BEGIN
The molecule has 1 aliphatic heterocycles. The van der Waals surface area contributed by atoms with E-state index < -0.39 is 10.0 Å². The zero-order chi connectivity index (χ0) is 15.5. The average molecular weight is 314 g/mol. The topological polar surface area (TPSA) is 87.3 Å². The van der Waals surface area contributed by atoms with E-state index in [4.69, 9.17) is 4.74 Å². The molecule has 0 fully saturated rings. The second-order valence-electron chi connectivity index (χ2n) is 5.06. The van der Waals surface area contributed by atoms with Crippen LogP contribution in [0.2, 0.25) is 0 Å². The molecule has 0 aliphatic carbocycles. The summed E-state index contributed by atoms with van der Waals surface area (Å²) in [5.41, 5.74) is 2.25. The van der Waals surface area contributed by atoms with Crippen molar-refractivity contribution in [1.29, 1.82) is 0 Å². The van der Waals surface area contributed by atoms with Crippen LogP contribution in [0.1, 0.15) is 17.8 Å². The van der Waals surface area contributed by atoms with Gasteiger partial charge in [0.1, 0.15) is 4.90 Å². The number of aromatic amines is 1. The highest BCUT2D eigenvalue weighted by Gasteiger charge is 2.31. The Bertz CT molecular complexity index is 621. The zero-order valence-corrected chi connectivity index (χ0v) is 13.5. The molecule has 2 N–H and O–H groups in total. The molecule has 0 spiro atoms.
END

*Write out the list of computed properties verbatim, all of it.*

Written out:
The molecule has 1 aliphatic heterocycles. The van der Waals surface area contributed by atoms with E-state index < -0.39 is 10.0 Å². The zero-order chi connectivity index (χ0) is 15.5. The average molecular weight is 314 g/mol. The topological polar surface area (TPSA) is 87.3 Å². The van der Waals surface area contributed by atoms with E-state index in [4.69, 9.17) is 4.74 Å². The molecule has 0 fully saturated rings. The second-order valence-electron chi connectivity index (χ2n) is 5.06. The van der Waals surface area contributed by atoms with Crippen LogP contribution in [0.2, 0.25) is 0 Å². The molecule has 0 aliphatic carbocycles. The summed E-state index contributed by atoms with van der Waals surface area (Å²) in [5.41, 5.74) is 2.25. The van der Waals surface area contributed by atoms with Crippen molar-refractivity contribution in [1.29, 1.82) is 0 Å². The van der Waals surface area contributed by atoms with Crippen LogP contribution in [0.1, 0.15) is 17.8 Å². The van der Waals surface area contributed by atoms with Gasteiger partial charge in [0.1, 0.15) is 4.90 Å². The number of aromatic amines is 1. The highest BCUT2D eigenvalue weighted by Gasteiger charge is 2.31. The Bertz CT molecular complexity index is 621. The zero-order valence-corrected chi connectivity index (χ0v) is 13.5. The molecule has 2 N–H and O–H groups in total. The molecule has 0 spiro atoms.